- Allan Stratton: Which nobody talks about. Novel. , Deutscher Taschenbuch Verlag, Munich 2005, ISBN 3-423-78204-8 .
- Bartholomäus Grill, Stefan Hippler: God, Aids, Africa. The deadly silence of the Catholic Church . With a foreword by Henning Mankell. Bastei Lübbe, Bergisch Gladbach 2009, ISBN 978-3-404-60615-3
- James Chin: The AIDS Myth. Medical facts versus political correctness , translated by Cathrine Hornung, Ares Verlag , Graz 2009 ISBN 3-902475-50-1
- Susanne Roeßiger: Safe sex and solidarity. The collection of international AIDS posters in the German Hygiene Museum , in: Zeithistorische Forschungen / Studies in Contemporary History 10 (2013), pp. 502-514.
- Henning Tümmers: "GIVE AIDS NO CHANCE". A message of prevention in two German states , in: Zeithistorische Forschungen / Studies in Contemporary History 10 (2013), pp. 491–501.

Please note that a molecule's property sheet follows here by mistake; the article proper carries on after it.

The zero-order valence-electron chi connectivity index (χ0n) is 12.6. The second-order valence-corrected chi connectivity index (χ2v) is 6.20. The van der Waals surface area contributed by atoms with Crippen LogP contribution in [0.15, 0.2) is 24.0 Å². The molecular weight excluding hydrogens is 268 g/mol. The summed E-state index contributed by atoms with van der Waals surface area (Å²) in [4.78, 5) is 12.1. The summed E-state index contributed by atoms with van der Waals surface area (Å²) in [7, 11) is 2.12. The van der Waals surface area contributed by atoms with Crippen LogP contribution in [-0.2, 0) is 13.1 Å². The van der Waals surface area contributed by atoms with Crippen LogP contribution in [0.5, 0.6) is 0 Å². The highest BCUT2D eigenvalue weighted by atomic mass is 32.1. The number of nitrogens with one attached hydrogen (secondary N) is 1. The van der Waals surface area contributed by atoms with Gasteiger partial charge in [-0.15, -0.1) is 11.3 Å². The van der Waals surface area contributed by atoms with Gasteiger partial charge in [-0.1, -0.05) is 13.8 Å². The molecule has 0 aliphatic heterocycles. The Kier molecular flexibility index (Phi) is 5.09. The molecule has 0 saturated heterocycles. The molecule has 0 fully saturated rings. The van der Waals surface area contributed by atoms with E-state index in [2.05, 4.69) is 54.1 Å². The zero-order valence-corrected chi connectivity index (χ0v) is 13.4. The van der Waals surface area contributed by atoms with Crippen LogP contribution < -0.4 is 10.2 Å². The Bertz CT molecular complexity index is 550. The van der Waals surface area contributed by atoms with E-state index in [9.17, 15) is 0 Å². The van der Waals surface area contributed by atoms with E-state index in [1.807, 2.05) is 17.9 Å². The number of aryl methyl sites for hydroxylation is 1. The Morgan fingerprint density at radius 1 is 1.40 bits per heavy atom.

- Henning Tümmers: AIDS. Autopsy of a threat in divided Germany. Wallstein Verlag, Göttingen 2017, ISBN 978-3-8353-3005-4 .
- W. David Hardy: Fundamentals of HIV Medicine 2019. Oxford 2019, firstname.lastname@example.org (engl.)
- German AIDS Help
- German AIDS Foundation
- Austrian AIDS Help
- AIDS Education Switzerland Information material to download
- AIDS Help Switzerland (many brochures can be downloaded)
- UNAIDS - Joint United Nations Program on HIV / AIDS (English, French, Russian, Spanish)
- German Association of Resident Doctors in the Care of HIV-Infected People (DAGNÄ e.V.) - Information, current developments and a list of established HIV specialist practices
- www.hivbuch.de - Detailed and up-to-date information on the subject of HIV and AIDS